My ship and my life were totally empty. I was nursing wounds - financial and emotional. I had no cargo left on my little vessel. I had children to educate. A home to manage. Washing to put in and get out! I was about to embark on another voyage that I simply had nothing left for. My vessel was barren.


My friend Helen, who was coming on the MumHeart Conference/Retreat, turned up on time - but before I'd finished my packing! I felt like a ship without an anchor in a strong current. Lost, helpless and just going through the motions. Craziness reigned in my home, with children flapping about, my in-laws cooking dinner for the crew (bless them!) and husband getting ready to head off for night shift.


We had some pretty wild weather up here in our part of Queensland (no really, it was actually wild weather - not a metaphor!), that spread down to the northern part of New South Wales, where we were headed. Helen and I were in for a three-hour drive with stormy cyclonic-type weather.


Perfect. A storm in my heart, my mind and now in my drive to my weekend away!


Helen and I stopped for dinner half way - a treat, being mothers of six-with-one-on-the-way. It broke up the journey nicely, which became more precarious as we approached the Mantra at Salt, south of Kingscliff. The rain swirled in the dark as we navigated the now-deserted trendy little streets.


By 9:30pm, we were checked in - after chatting up the young girl who did our check in: "Don't worry, you'll eventually have a mummy-van like us!". She may not, however, have seven children like us - her reaction to hearing we were both expecting our seventh baby was for her eyes to widen like saucers, her hand flying to her mouth and she earnestly pleaded, "If we can do anything for you while you're here, please just ask.".


I wish the QPS officer had been as accommodating!


By just after 10, lights were out in our room and two pregnant mummas were trying to get comfortable - nothing to do with the excellent Mantra beds, just our bellies. Our sweet room was quaint with a little balcony that we couldn't use, of course - but still sweet. The Mantra is well appointed. Every balcony gets a view of the ocean, which was wild and rough throughout our entire stay. But still - hey, it's the ocean. Us inlanders have to take what we can get, right?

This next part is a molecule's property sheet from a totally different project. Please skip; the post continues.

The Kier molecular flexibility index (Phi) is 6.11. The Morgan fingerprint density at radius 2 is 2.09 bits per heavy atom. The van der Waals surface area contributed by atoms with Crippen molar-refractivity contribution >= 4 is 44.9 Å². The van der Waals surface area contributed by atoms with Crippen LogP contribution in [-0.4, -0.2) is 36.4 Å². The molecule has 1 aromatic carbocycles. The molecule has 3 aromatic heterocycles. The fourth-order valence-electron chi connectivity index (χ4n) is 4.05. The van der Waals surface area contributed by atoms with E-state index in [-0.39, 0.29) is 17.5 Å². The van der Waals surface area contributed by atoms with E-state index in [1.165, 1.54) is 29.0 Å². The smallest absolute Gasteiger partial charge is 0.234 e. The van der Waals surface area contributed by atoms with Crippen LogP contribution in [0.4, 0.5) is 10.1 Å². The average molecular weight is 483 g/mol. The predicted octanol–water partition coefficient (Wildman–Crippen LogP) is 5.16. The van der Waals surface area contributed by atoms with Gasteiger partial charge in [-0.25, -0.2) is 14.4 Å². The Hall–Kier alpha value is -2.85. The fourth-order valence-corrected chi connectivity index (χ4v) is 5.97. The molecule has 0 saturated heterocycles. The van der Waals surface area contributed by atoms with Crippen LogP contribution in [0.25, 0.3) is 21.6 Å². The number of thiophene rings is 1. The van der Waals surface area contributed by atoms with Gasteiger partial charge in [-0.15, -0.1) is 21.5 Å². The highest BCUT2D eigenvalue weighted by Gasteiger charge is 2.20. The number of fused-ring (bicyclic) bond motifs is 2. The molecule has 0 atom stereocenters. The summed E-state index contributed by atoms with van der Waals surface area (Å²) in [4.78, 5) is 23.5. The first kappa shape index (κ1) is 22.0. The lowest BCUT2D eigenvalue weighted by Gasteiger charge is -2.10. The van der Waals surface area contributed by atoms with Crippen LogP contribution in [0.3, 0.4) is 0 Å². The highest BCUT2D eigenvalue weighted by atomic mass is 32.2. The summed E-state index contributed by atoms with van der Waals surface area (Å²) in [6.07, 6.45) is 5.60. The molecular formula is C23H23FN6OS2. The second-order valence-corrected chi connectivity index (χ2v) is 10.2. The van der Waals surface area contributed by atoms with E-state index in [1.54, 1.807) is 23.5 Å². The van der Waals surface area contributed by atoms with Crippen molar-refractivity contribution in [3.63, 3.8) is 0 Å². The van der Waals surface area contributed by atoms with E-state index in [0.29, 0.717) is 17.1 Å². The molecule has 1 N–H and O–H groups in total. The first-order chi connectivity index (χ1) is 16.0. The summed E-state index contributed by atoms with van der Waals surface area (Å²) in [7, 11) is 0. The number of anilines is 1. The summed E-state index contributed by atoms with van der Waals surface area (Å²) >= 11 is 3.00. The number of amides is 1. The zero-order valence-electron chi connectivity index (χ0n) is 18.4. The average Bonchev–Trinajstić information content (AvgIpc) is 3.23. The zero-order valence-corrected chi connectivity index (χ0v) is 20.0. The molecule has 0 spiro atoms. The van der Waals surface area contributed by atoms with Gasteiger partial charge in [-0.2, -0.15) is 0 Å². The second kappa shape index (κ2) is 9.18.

The next morning, with a sleep uninterrupted by children (the wind, rain and strange beds stepped in to help, though - don't worry!). We enjoyed a gorgeous breakfast (pre-cut fruit! I know, right? How amazing is it to enjoy fruit you didn't have to wash, peel or chop? Or is that just me?) and registered for MumHeart Conference. My friend Helen is a long-time home schooler, but I'm a newbie, so I was a bit curious to see how a big crowd of home schooling mummies rocks on.


The first thing I noticed was how different we all were in appearance - not everyone had buttock-skimming hair and flowing floral skirts! Some had babies in slings, some in prams. Some were bottle-feeding, some were breast-feeding. After a few introductions, I discovered that some mums had two children, some had five or more. A very diverse crowd, we were, brought to the shores of MumHeart at Salt by the common thread of home schooling. I felt my anchor drop comfortably. The MumHeart conference was going to be great - I could tell! I took a big deep breath of sea air and got ready to plunge.


Part II continued soon.......